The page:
“You might have come up with a brilliant way to fix the challenge your team is talking about. However, the challenge they’re talking about is most likely not the real challenge that needs to be sorted out. They could be describing any number of things: a symptom, a secondary issue, a ghost of a previous problem which is comfortably familiar, often even a half-baked solution to an unarticulated issue.”

 

Effective leaders don’t just jump in when a team is discussing the issues they are facing and they don’t just take on all the problems in an attempt to solve everything themselves. Good leaders try to drill deeper to understand what is really at the heart of the collective issues facing the team, and then work to empower the team to tackle the problems they face. In my next post I’ll describe the conversation that Bungay Stanier recommends to help us find the right problem to solve, but for now I’ll describe the question he uses to get to the heart of the issue, “What’s the challenge?”.

 

In my career I have solved a lot of problems and fixed a lot of issues, but often times I have spent a lot of energy on problems and issues that end up not being very important. Something might be a little bit off and something might be an inconvenience, but that doesn’t necessarily mean that I need to spend a lot of effort fixing that individual thing. Perhaps what everyone complains about is frustrating and annoying, but it may just be part of a larger problem or something that would go away altogether by solving a bigger picture item. This is definitely an area where growth is possible for me, and is something that all organizations struggle with, especially if we are quick to action and don’t make real efforts to dive further. Asking ourselves and our team, “What’s the real challenge?” and looking upstream from the stated problems to possible larger causes is one way to make sure the work we do matters and is one way to galvanize our team around the most important solutions.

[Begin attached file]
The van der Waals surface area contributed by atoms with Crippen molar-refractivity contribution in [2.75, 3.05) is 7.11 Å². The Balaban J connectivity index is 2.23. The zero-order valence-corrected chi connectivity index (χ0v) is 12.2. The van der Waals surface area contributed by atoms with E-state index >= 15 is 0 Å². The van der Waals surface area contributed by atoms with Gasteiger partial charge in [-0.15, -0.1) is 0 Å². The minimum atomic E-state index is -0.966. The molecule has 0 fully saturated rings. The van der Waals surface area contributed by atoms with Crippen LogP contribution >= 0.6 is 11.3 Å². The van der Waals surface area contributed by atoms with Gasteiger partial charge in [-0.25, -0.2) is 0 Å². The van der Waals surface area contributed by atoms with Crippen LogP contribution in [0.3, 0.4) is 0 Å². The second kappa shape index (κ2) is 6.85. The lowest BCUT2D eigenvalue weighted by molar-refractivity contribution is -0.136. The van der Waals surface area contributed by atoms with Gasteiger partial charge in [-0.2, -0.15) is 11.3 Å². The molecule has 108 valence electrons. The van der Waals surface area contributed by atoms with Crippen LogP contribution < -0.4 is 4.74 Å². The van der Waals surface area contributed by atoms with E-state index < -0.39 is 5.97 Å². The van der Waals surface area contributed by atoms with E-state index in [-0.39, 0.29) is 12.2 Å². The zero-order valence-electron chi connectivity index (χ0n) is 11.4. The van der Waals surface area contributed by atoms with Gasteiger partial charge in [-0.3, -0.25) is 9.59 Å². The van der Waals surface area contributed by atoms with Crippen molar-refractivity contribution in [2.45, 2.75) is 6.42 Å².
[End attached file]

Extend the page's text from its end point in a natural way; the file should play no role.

Asking Fake Questions

I’m not sure where it comes from, but for some reason we like to give advice by asking questions. It is so common that we see it on tv shows and in movies, read it in books, and I’m sure we do it to our children. We ask questions like “Have you thought about…”, “What about…”, or “Did you consider…” and even in the most recent The Black Panther movie there is a funny scene where one character says, “Why didn’t you…” to which the character she questioned had to respond, “Because we didn’t think of that.”